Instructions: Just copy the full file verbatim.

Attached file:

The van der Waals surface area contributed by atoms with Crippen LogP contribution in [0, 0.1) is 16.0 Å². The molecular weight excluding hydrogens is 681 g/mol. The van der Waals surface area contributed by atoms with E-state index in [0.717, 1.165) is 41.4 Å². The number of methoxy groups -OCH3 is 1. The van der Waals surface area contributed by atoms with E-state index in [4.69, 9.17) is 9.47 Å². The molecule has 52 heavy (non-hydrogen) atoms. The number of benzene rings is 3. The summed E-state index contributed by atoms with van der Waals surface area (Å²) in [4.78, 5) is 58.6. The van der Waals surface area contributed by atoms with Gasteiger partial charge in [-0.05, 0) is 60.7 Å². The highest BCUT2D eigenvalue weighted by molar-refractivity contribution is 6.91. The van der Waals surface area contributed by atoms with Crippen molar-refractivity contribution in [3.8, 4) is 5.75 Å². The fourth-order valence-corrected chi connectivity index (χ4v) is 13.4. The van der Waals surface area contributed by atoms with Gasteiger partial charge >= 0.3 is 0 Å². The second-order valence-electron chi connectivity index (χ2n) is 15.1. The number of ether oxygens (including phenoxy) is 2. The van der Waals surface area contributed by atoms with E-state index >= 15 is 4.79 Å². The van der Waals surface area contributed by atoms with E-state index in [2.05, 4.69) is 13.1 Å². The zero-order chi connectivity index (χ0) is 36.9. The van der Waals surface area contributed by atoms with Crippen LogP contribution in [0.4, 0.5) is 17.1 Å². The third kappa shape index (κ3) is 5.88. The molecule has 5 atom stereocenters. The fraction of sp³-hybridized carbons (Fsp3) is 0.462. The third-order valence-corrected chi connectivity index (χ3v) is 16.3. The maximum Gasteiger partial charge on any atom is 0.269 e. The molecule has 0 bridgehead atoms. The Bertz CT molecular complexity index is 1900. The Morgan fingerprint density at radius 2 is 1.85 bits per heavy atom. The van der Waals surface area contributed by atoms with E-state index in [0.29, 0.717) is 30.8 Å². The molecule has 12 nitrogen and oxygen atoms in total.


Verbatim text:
The van der Waals surface area contributed by atoms with Crippen LogP contribution in [0, 0.1) is 16.0 Å². The molecular weight excluding hydrogens is 681 g/mol. The van der Waals surface area contributed by atoms with E-state index in [0.717, 1.165) is 41.4 Å². The number of methoxy groups -OCH3 is 1. The van der Waals surface area contributed by atoms with E-state index in [4.69, 9.17) is 9.47 Å². The molecule has 52 heavy (non-hydrogen) atoms. The number of benzene rings is 3. The summed E-state index contributed by atoms with van der Waals surface area (Å²) in [4.78, 5) is 58.6. The van der Waals surface area contributed by atoms with Gasteiger partial charge in [-0.05, 0) is 60.7 Å². The highest BCUT2D eigenvalue weighted by molar-refractivity contribution is 6.91. The van der Waals surface area contributed by atoms with Crippen molar-refractivity contribution in [3.8, 4) is 5.75 Å². The fourth-order valence-corrected chi connectivity index (χ4v) is 13.4. The van der Waals surface area contributed by atoms with Gasteiger partial charge >= 0.3 is 0 Å². The second-order valence-electron chi connectivity index (χ2n) is 15.1. The number of ether oxygens (including phenoxy) is 2. The van der Waals surface area contributed by atoms with E-state index >= 15 is 4.79 Å². The van der Waals surface area contributed by atoms with E-state index in [2.05, 4.69) is 13.1 Å². The zero-order chi connectivity index (χ0) is 36.9. The van der Waals surface area contributed by atoms with Crippen LogP contribution in [0.4, 0.5) is 17.1 Å². The third kappa shape index (κ3) is 5.88. The molecule has 5 atom stereocenters. The fraction of sp³-hybridized carbons (Fsp3) is 0.462. The third-order valence-corrected chi connectivity index (χ3v) is 16.3. The maximum Gasteiger partial charge on any atom is 0.269 e. The molecule has 0 bridgehead atoms. The Bertz CT molecular complexity index is 1900. The Morgan fingerprint density at radius 2 is 1.85 bits per heavy atom. The van der Waals surface area contributed by atoms with E-state index in [0.29, 0.717) is 30.8 Å². The molecule has 12 nitrogen and oxygen atoms in total.